AP: “The Republican-led House passed a far-reaching antiabortion bill Tuesday that conservatives saw as a milestone in their 40-year campaign against legalized abortion and Democrats condemned as yet another example of the GOP war on women.”
NBC’s Carrie Dann: “The vote was 228-196, with six Democrats and all but six Republicans voting for the measure. But the legislation, sponsored by Rep. Trent Franks of Arizona, has virtually no chance of becoming law, with the Democratic-led Senate certain to ignore it and the White House threatening in scathing language to veto it.”
Politico: “Opposing it, Democrats supporting abortion rights are stoking liberal anger over the ‘war on women’ and chiding the GOP for spending its time on a divisive social agenda instead of focusing on jobs. They said the bill is unconstitutional and distracting.”
Trent Franks was absent from the debate over his own bill. Roll Call: “The sidelining of bill sponsor Trent Franks, R-Ariz., was a clear signal of the extent to which Republican leadership found itself forced to undertake significant damage control after last week’s Judiciary Committee markup of the bill, when Franks kicked off a firestorm by saying ‘the instance of rape resulting in pregnancy is very low.’”
This abortion comment was, um, interesting… “The [abortion] debate was marked by graphic descriptions of abortion procedures and medical claims. Representative Michael C. Burgess, a Texas Republican who practiced as an obstetrician before joining Congress, appeared to suggest that male fetuses are capable of fondling themselves,” the New York Times says. “‘They have movements that are purposeful,’ Mr. Burgess said during a debate of the bill during the House Rules Committee meeting on Monday. ‘They stroke their face. If they’re a male baby, they may have their hand between their legs. I mean, they feel pleasure, why is it so hard to think that they could feel pain?’”
Politico notes, as many others have written immediately after the 2010 elections: “Democrats fell far short of winning the House in 2012, an otherwise banner year for the party, and many are privately glum about taking back the chamber in 2014. But that grim immediate outlook raises a far more troubling longer-term prospect for Democrats: that the newly drawn congressional lines have tilted the electoral playing field so decisively in the GOP’s favor that the party could control the House through 2020. That this, in other words, could be the Democrats’ Lost Decade.”
Politico: “Rep. Dana Rohrabacher (R-Calif.) says Speaker John Boehner should be ousted if he rams through an immigration bill without majority Republican support. ‘If Speaker Boehner moves forward and permits this to come to a vote even though the majority of the Republicans in the House—and that’s if they do—oppose whatever it is that’s coming to a vote, he should be removed as Speaker,’ Rohrabacher said on World Net Daily radio on Monday.”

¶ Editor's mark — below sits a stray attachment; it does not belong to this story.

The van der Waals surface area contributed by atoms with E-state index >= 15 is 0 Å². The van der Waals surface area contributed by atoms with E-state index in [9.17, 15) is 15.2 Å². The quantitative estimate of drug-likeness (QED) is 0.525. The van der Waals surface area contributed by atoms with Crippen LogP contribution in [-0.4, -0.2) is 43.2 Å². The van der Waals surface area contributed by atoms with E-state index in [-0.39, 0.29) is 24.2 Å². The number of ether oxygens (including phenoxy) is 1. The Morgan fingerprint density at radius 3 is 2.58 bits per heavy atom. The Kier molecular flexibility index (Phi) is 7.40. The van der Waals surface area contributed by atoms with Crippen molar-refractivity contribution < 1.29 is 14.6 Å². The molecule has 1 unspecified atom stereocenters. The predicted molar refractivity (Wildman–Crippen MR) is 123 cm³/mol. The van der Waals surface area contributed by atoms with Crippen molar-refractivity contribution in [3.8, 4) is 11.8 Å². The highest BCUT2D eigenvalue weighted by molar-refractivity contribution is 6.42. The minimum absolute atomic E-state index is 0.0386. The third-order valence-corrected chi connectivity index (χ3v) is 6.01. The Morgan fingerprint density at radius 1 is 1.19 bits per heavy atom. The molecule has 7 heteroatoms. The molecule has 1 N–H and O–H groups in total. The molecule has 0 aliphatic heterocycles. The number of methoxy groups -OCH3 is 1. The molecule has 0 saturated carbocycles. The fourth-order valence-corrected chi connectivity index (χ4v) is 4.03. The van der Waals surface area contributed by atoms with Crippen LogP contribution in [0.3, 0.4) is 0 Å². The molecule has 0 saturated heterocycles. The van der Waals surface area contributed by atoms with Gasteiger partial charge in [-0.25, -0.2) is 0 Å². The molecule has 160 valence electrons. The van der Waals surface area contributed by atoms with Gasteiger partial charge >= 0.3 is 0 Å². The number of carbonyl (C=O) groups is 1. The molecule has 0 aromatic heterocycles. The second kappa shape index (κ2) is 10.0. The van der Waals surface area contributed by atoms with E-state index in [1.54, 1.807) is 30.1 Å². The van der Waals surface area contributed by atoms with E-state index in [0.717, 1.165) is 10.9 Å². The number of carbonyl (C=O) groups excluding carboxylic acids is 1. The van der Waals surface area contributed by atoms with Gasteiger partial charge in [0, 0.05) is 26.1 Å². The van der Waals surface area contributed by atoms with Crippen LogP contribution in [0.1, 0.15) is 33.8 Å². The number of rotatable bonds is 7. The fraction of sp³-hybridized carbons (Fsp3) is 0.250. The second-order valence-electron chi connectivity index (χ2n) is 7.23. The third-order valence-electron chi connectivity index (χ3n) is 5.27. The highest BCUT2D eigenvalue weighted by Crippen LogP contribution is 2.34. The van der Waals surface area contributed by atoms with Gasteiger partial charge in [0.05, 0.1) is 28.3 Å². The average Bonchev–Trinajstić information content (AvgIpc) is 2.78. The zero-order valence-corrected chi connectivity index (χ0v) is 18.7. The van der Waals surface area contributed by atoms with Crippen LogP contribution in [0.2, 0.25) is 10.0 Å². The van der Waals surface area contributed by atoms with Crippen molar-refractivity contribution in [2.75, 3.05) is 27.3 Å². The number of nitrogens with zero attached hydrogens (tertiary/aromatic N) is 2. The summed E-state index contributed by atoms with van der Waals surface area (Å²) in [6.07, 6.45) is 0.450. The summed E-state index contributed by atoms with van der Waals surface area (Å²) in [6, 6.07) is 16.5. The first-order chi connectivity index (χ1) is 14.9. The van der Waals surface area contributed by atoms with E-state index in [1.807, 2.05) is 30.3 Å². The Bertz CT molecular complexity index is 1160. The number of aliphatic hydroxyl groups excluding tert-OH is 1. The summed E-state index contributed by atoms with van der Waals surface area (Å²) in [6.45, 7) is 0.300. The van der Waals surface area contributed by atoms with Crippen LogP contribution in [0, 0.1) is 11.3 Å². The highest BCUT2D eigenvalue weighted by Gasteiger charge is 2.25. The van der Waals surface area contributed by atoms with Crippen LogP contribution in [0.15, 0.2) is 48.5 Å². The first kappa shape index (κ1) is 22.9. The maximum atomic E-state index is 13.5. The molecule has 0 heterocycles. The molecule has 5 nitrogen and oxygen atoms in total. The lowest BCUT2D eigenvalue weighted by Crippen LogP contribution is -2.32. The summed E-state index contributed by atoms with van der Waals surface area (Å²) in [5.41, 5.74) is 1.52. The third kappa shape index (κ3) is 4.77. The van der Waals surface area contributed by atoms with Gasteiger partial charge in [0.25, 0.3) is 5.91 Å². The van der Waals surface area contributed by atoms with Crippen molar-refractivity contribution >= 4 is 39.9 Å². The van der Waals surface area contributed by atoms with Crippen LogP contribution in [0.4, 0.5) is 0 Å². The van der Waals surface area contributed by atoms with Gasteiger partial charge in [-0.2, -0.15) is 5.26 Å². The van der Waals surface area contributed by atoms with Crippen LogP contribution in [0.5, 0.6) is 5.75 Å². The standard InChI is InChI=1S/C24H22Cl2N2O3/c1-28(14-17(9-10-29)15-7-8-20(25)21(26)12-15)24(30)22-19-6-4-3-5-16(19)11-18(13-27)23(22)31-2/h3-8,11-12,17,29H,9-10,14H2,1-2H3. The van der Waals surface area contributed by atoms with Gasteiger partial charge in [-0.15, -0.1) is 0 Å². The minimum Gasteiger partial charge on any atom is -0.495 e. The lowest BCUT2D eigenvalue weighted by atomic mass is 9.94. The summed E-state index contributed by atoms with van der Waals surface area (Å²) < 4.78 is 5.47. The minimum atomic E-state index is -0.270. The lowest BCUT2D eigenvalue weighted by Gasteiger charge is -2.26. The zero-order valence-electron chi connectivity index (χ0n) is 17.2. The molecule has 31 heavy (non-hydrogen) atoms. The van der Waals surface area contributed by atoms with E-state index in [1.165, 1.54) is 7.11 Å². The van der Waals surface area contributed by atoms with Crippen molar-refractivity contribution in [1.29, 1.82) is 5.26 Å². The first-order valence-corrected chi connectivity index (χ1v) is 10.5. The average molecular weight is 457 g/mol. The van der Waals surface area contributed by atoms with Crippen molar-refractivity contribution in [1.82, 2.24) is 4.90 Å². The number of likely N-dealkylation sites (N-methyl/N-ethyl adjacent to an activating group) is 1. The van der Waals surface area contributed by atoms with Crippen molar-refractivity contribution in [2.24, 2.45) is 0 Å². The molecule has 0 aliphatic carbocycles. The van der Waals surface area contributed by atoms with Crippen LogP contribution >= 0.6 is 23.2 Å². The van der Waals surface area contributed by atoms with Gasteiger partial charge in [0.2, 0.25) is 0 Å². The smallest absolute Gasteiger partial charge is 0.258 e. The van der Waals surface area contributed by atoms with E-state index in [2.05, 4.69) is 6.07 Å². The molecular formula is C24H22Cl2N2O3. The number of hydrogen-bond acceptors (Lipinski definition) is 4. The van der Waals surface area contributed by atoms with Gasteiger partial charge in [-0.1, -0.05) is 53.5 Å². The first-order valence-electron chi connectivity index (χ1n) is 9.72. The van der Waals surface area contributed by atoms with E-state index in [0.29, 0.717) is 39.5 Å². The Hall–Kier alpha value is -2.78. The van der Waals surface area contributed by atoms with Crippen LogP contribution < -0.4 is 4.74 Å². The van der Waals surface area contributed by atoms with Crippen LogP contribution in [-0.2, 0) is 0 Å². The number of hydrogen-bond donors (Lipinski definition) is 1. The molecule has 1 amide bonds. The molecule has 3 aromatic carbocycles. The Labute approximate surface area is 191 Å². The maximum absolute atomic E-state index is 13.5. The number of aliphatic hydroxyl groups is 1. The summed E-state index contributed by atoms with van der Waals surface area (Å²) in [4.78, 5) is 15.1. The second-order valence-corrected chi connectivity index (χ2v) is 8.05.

Roll Call’s Dennis and Dumain go deeper: “Speaker John A. Boehner looked to cut off a budding revolt Tuesday when he told his fellow Republicans that he couldn’t see a way to bring a bill to the floor without majority GOP support — a move that alarmed Democrats and appeared to shrink the chances of a bill reaching the president’s desk. Boehner’s move was just one of many scenes from a day fraught with peril and promise for an immigration overhaul — from a vote to make illegal immigrants criminals in the House Judiciary Committee to a Congressional Budget Office score that found the Senate bill would cut the deficit by about $900 billion over the next 20 years.”
Meanwhile, the Political Moneyline blog notes while Boehner was being criticized, Eric Cantor’s PAC was handing out checks to members of $5,000 apiece.
NBC’s Dann reports that a Congressional Budget Office analysis shows the immigration bill would reduce the deficit by hundreds of billions of dollars.
“Partisan lines are hardening over the Senate’s immigration reform bill, downgrading hopes a 70-plus majority of senators will back it in an up-or-down vote next week,” The Hill writes, adding, “Yet hopes the bill could win 70 or 80 votes are fading along with the chances that a key amendment sponsored by Sen. John Cornyn (R-Texas) will be approved.”
Ron Brownstein: “Most Americans say illegal immigrants should be allowed to remain in the country, but the public divides evenly on whether citizenship should be linked to stiff progress in securing the border, as many Senate Republicans are demanding, the latest United Technologies/National Journal Congressional Connection Poll has found. … On the most fundamental question of how to handle the estimated 11 million immigrants now in the U.S. illegally, just 25 percent of those surveyed said illegal immigrants ‘should not be allowed to stay in the country legally.’ But the remainder divided over what form legalization should take. The largest group, 45 percent, said those here illegally ‘should be able to apply for US citizenship,’ the approach taken in the bipartisan ‘Gang of Eight’ immigration reform bill now on the Senate floor. The remaining 22 percent said they should be allowed to seek ‘permanent residency’ but not citizenship, as some House Republicans prefer.”
National Journal on House Republicans’ immigration strategy: “House Republicans are ready to play ball on immigration—aggressively. They are taking the strategy they attribute to President Obama—pushing for legislation and taking political credit, win or lose—and using it for themselves. They are asking for big-time enforcement, much of it highly offensive to Democrats. If the final negotiations don’t work out, they can always say they tried and Democrats rejected their overtures.”